Make your own TV guide

A web-based service providing tailor-made TV guides is expected to create 50 jobs in the Bay of Plenty this year as it goes global.

A web-based service providing tailor-made TV guides is expected to create 50 jobs in the Bay of Plenty this year as it goes global.

Ownguide.tv (the .tv being the domain of Tuvalu) has been developed by Paul Stoneham, Malcolm Helyar and Kevin Hurley. Created in Mount Maunganui over nine months, with technical advice from Microsoft, the product was launched late last month by deputy prime minister Jim Anderton.

"It's an excellent piece of Kiwi ingenuity. This Ownguide.tv is a symbol of the bright future for our economy," says Anderton. Microsoft technical marketing group manager Terry Allen calls the service "innovative".

Users can access the listings of up to 96 TV channels across eight days, with links to channel or specific programme websites. Channel listings appear side by side according to time slots. Searches are possible for specific types of programmes such as rugby or comedy, detailing the programme, its time and channel. An alert service can warn users that a certain programme is about to start, so they never need miss Shortland Street while using a PC.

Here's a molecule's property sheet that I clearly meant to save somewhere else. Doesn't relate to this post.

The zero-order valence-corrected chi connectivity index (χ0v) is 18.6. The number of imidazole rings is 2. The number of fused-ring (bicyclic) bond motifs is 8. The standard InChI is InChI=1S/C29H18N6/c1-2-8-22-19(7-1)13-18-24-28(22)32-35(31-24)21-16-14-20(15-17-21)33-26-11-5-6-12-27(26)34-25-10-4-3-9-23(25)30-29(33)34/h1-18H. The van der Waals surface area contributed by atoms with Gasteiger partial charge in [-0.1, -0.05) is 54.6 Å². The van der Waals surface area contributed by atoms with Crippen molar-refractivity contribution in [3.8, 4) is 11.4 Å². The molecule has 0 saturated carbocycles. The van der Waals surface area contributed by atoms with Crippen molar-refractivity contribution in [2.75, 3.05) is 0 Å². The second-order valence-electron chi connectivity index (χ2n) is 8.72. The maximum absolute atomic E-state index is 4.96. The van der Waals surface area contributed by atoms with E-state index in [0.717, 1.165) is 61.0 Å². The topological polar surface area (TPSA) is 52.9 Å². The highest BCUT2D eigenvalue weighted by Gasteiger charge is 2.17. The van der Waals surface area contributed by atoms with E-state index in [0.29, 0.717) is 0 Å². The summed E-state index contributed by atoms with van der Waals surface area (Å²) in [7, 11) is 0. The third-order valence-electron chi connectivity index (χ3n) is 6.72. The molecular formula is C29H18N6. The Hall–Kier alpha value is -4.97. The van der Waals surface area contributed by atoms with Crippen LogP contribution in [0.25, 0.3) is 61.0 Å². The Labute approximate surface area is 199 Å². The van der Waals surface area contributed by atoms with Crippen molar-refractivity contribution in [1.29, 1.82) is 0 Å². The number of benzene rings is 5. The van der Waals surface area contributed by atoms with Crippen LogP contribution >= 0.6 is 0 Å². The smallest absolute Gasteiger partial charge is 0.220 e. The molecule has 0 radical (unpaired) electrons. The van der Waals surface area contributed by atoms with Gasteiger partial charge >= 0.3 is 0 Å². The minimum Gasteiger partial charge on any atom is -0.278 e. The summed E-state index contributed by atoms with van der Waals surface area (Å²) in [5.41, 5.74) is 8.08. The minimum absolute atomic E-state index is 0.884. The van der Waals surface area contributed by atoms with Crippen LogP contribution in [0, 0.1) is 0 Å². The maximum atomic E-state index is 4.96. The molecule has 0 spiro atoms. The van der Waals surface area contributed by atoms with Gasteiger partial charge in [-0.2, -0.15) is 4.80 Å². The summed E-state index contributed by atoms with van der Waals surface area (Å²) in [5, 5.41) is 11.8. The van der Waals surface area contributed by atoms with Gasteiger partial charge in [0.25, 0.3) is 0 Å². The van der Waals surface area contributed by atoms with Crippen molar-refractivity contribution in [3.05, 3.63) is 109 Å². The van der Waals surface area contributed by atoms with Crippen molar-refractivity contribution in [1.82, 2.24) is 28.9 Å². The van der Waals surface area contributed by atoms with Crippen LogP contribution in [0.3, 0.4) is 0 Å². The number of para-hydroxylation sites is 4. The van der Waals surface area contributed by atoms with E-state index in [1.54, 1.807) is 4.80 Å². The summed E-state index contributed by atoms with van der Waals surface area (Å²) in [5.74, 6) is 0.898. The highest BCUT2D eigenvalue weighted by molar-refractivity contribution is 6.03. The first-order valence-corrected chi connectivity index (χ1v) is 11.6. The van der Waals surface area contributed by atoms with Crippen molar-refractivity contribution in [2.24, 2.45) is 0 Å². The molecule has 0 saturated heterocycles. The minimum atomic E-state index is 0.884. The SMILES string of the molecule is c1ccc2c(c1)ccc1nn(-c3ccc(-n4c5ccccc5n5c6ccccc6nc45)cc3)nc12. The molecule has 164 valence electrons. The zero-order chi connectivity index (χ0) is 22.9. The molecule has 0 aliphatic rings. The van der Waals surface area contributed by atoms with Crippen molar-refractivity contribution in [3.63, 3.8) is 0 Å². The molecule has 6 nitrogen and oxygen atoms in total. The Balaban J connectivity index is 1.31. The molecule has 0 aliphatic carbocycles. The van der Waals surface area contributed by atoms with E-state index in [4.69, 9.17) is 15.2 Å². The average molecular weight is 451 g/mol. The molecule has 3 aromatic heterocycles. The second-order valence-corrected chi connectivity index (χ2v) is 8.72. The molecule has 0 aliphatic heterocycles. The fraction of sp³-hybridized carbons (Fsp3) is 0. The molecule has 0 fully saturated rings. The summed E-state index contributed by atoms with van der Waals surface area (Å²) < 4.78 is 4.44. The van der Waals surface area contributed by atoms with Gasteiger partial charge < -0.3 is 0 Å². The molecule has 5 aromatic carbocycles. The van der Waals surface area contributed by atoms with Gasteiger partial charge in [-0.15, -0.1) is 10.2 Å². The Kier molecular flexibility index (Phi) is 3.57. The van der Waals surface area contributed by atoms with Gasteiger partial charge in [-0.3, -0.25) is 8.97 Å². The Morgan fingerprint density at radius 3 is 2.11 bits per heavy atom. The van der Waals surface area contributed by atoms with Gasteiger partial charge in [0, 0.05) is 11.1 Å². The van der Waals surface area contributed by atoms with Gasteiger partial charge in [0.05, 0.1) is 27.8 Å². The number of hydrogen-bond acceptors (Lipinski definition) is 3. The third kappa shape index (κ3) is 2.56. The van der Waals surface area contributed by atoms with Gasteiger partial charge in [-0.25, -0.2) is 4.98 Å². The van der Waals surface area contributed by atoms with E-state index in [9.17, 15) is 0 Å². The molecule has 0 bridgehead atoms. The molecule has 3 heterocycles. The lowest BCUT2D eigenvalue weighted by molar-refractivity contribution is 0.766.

Overseas, customers face a much larger plethora of tv channels and need a fast way to plan their viewing, says managing director Stoneham. "We have had interest from overseas already and we can run it efficiently from New Zealand," he claims, saying his firm expects to create 50 jobs by the year-end, mostly in Mount Maunganui.

Once the service, which is to be funded by advertising, has established itself in New Zealand a rollout is planned across Australia, Europe, the UK and US. Stoneham says his team has found websites around the world that offer some of his service, but not all, and certainly not at the same high speed and flexibility, which was made possible by technical support from Microsoft, he says.

While Ownguide.tv is aimed at consumers, Stoneham sees other business possibilities for his firm from using the internet as a useful conduit of information, though he declined to elaborate.

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